About the disposal of personal property regarding unhoused residents, Kuhn went on to say, “During our cleanups, the people we interact with that are living unsheltered decide what personal items they dispose of.” However, most sweeps take place between 5:00 am and 8:00 am, leaving roughly 3 hours to collect one’s personal belongings and then vacate the area.

 

When asked about the hostile architecture and landscaping that has been put in place in areas such as Stout and Park Ave, Redford tells me, “It’s also destroying trees, even old-growth trees. My mom is a master gardener and so she understands how water levels work. So when you place boulders on that growth, it prevents water from getting down into the roots for the trees. These Denver trees are already trying to survive in a semi-desert,  so when you prevent water from getting to those trees, they’re not going to exist. And we’ve already had business owners come out and complain about how the rocks are going to cause all of my trees to die. Also, placing stones along this whole area creates ideal habitats for dangerous rodents.”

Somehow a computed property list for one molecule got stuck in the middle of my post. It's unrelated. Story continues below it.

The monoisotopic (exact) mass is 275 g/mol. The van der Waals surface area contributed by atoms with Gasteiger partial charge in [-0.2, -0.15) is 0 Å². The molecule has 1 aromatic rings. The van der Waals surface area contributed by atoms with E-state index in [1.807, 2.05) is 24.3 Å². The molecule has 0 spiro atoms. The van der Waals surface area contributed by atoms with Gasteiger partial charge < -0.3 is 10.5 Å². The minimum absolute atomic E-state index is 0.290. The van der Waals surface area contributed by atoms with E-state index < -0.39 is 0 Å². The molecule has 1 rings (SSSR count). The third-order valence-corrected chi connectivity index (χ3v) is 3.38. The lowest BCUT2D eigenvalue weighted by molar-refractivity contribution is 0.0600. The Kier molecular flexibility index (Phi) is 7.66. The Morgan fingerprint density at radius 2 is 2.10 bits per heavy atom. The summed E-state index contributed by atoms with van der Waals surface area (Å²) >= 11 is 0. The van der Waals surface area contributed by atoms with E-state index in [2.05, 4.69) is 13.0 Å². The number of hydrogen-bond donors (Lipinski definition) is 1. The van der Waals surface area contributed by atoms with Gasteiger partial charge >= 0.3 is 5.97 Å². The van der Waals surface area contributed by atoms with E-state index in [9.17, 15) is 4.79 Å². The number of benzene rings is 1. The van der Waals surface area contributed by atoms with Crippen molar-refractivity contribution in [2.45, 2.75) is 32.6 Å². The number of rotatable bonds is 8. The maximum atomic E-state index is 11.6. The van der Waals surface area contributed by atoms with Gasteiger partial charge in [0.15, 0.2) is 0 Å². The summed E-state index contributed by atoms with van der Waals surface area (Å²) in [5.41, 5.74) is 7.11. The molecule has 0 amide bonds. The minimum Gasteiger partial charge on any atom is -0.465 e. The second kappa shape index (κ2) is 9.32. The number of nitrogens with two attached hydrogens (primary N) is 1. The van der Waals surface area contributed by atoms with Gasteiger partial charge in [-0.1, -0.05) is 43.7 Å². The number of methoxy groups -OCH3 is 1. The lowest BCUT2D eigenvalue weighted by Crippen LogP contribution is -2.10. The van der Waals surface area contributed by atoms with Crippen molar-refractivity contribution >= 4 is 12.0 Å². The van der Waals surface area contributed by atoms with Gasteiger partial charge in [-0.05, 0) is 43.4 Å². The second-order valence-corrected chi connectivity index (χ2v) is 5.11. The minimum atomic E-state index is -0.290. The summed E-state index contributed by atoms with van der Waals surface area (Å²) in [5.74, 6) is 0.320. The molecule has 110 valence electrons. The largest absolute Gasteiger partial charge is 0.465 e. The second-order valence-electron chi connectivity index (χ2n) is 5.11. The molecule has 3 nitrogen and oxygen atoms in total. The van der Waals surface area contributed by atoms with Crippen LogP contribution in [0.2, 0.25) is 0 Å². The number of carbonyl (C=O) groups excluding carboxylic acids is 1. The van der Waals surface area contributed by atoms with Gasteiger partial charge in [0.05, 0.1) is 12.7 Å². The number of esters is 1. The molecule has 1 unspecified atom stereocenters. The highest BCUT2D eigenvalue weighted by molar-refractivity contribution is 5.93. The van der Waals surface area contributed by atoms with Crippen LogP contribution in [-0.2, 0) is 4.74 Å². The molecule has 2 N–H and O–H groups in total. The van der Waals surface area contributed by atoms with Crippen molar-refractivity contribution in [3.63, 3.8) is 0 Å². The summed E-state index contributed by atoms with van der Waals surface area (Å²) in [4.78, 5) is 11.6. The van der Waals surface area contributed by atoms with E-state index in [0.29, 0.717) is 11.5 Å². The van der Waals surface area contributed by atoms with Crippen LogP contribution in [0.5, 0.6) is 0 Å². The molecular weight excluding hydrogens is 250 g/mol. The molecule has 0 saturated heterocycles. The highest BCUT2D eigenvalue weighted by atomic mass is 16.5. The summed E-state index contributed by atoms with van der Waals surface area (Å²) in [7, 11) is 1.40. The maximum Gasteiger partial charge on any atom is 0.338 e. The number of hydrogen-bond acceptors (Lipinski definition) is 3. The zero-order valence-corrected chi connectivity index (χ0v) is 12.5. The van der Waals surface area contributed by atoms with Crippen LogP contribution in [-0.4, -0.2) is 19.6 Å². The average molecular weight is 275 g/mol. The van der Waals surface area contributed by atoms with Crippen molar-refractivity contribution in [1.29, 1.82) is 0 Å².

The rocks and other hostile architectural features are not only a breeding ground for rodentia, they are also, in many cases, not ADA accessible, which in itself violates numbers 3, 6, and 8 of the sidewalk and DOTI requirements for public property. Neither a wheelchair nor a walker would be able to access the sidewalk via the curb or street with the stones obstructing the path and with the landscaping designed to keep the unhoused from living in the streets.

Boulder’s Recycle Row is a free drop-off location within the city limits that provides disposal of not only basic trash, but also hazardous materials [see map]. Boulder’s Recycle Row allows community members to dispose of trash and other hazardous materials such as biowaste with no additional cost for disposal of waste of any kind, making the drop-off location financially accessible.